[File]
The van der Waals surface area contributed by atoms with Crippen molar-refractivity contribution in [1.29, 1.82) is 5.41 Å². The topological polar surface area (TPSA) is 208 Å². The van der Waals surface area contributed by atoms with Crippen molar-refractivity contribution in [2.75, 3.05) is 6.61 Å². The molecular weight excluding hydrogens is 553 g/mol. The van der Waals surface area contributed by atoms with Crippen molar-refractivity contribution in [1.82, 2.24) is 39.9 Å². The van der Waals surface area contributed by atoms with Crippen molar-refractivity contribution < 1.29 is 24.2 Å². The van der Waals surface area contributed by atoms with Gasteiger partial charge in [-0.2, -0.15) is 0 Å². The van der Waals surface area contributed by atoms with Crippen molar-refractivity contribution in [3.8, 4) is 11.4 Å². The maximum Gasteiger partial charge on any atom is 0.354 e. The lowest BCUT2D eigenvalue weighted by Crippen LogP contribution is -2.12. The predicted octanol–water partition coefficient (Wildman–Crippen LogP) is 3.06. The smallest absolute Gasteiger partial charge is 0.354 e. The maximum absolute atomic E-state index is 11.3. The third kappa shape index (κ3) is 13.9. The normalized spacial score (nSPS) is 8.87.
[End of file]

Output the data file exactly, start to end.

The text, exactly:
The van der Waals surface area contributed by atoms with Crippen molar-refractivity contribution in [1.29, 1.82) is 5.41 Å². The topological polar surface area (TPSA) is 208 Å². The van der Waals surface area contributed by atoms with Crippen molar-refractivity contribution in [2.75, 3.05) is 6.61 Å². The molecular weight excluding hydrogens is 553 g/mol. The van der Waals surface area contributed by atoms with Crippen molar-refractivity contribution in [1.82, 2.24) is 39.9 Å². The van der Waals surface area contributed by atoms with Crippen molar-refractivity contribution < 1.29 is 24.2 Å². The van der Waals surface area contributed by atoms with Gasteiger partial charge in [-0.2, -0.15) is 0 Å². The van der Waals surface area contributed by atoms with Crippen molar-refractivity contribution in [3.8, 4) is 11.4 Å². The maximum Gasteiger partial charge on any atom is 0.354 e. The lowest BCUT2D eigenvalue weighted by Crippen LogP contribution is -2.12. The predicted octanol–water partition coefficient (Wildman–Crippen LogP) is 3.06. The smallest absolute Gasteiger partial charge is 0.354 e. The maximum absolute atomic E-state index is 11.3. The third kappa shape index (κ3) is 13.9. The normalized spacial score (nSPS) is 8.87.